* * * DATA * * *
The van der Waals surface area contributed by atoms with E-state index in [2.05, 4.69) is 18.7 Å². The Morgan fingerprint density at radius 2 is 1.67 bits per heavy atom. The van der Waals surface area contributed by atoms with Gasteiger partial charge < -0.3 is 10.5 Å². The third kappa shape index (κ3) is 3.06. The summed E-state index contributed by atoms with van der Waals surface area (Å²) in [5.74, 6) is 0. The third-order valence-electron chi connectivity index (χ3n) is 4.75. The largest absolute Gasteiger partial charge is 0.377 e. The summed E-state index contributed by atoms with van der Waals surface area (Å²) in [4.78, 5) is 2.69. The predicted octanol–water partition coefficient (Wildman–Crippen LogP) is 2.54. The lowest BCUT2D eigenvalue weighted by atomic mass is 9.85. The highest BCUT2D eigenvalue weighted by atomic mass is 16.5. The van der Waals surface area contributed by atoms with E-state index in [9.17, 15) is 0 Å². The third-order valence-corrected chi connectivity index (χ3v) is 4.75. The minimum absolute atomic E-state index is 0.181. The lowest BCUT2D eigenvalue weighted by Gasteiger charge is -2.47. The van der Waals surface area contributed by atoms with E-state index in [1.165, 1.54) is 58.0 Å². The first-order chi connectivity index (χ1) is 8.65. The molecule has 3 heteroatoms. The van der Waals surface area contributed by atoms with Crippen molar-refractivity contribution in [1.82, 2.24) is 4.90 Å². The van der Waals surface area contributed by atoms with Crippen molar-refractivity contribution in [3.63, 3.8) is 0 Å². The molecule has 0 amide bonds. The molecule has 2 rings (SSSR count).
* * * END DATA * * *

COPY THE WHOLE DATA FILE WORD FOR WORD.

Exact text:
The van der Waals surface area contributed by atoms with E-state index in [2.05, 4.69) is 18.7 Å². The Morgan fingerprint density at radius 2 is 1.67 bits per heavy atom. The van der Waals surface area contributed by atoms with Gasteiger partial charge < -0.3 is 10.5 Å². The third kappa shape index (κ3) is 3.06. The summed E-state index contributed by atoms with van der Waals surface area (Å²) in [5.74, 6) is 0. The third-order valence-electron chi connectivity index (χ3n) is 4.75. The largest absolute Gasteiger partial charge is 0.377 e. The summed E-state index contributed by atoms with van der Waals surface area (Å²) in [4.78, 5) is 2.69. The predicted octanol–water partition coefficient (Wildman–Crippen LogP) is 2.54. The lowest BCUT2D eigenvalue weighted by atomic mass is 9.85. The highest BCUT2D eigenvalue weighted by atomic mass is 16.5. The van der Waals surface area contributed by atoms with E-state index in [9.17, 15) is 0 Å². The third-order valence-corrected chi connectivity index (χ3v) is 4.75. The minimum absolute atomic E-state index is 0.181. The lowest BCUT2D eigenvalue weighted by Gasteiger charge is -2.47. The van der Waals surface area contributed by atoms with E-state index in [1.165, 1.54) is 58.0 Å². The first-order chi connectivity index (χ1) is 8.65. The molecule has 3 heteroatoms. The van der Waals surface area contributed by atoms with Crippen molar-refractivity contribution in [1.82, 2.24) is 4.90 Å². The van der Waals surface area contributed by atoms with Crippen molar-refractivity contribution in [3.63, 3.8) is 0 Å². The molecule has 0 amide bonds. The molecule has 2 rings (SSSR count).